Or Give Me Death: A Novel of Patrick Henry's Family
Told from the point of view of the Henry children, this compassionate tale explores the possibility that Patrick Henry's immortal cry of "Give me liberty, or give me death," which roused a nation to arms, was first spoken by his wife as she pleaded for her own freedom.
Or Give Me Death, by Ann Rinaldi, is a creative and imaginative story about Patrick Henry's family. What if his words "Give me libery, or give me death" was actually first said by his mentally ill wife when she is locked into the cellar? This story is narrated by two of Henry's daughters, Patsy in the first half, and Anne in the second half. It gets suspensefuly when the daughters' mother reveals that she can see which one of her children will "inherit" her disease.
This is a great historical fiction novel for people who are interested in mental illness in colonial America.
The book is about the family of Patrick Henry and takes place during the American Revolution. The first part is about Patsy, the eldest daughter. Patsy is given responsibility to take care of her younger brothers and sisters because her father is away at important meetings and her mother is slowly going crazy. Her mother attempts to drown her 2 month old brother, baby Edward. After saving Edward, Patsy takes on the responsibility of the household, along with the help of her her betrothed, MyJohn and her brother, John. Soon, her mother's condition becomes so bad and threatening to her children that she has to be locked up in the basement of the Henry household. The only question that is haunting the Henry children is who will inherit the sickness that Mama had.
The only person that Mama told was Anne, Patsy's younger sister. Anne tells her family that she is the one who inherits the disease so that Patsy will go ahead and marry MyJohn. Patsy does everything that she can to make sure that Anne doesn't end up like her mother, even depriving her of things that she liked. But Anne slowly starts to realize something, how a secret that is really major can have a big impact when it's kept for a long time. And what will happen to the person who inherits the disease?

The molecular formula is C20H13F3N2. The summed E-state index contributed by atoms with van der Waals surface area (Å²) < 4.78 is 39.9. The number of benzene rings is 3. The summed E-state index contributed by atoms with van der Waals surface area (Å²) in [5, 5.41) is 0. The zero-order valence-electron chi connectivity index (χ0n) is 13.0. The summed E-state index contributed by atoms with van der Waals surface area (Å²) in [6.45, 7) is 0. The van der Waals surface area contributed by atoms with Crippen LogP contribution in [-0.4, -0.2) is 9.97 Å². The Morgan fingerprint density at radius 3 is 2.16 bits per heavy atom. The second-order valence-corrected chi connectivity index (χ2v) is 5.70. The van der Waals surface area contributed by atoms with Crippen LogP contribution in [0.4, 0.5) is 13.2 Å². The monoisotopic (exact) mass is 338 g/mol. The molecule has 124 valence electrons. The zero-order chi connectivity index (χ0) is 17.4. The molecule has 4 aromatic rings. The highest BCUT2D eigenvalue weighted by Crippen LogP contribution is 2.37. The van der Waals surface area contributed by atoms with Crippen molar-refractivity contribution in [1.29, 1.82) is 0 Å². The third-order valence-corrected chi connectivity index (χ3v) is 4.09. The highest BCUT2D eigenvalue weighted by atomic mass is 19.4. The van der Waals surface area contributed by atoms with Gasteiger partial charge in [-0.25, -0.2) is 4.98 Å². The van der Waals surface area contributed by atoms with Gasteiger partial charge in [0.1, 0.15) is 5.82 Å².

I thought that this book was very well written. The suspense of the story kept me on edge until the very end. I think that this is the best Ann Rinaldi book I have read. Everyone should read this book, even if they don't like Historical fiction!
The story, about the family of Patrick Henry in the years leading up to the Revolution, has two narrators. Oldest daughter Patsy begins the book, worrying over her mentally ill mother, whose bizarre episodes are becoming increasingly frightening for both herself and her younger siblings. Between her mother's insanity and her father's prolonged absences, Patsy is tired of being alone and longs to marry her beloved MyJohn, yet fears that she may have been the one to inherit her mother's madness.
Midway through the book, spirited middle sister Ann takes over the narration. The last link between her mother and the rest of the family, Ann must use her spunk to survive life with her bossy older sister, and decide what to do with the secret that only she knows-- which sibling is destined for insanity.
As always, Rinaldi's story is both historically sound and entertainingly personable. Ann is the more likable of the two narrators, and she carries the second half of the book right down to the startling conclusion.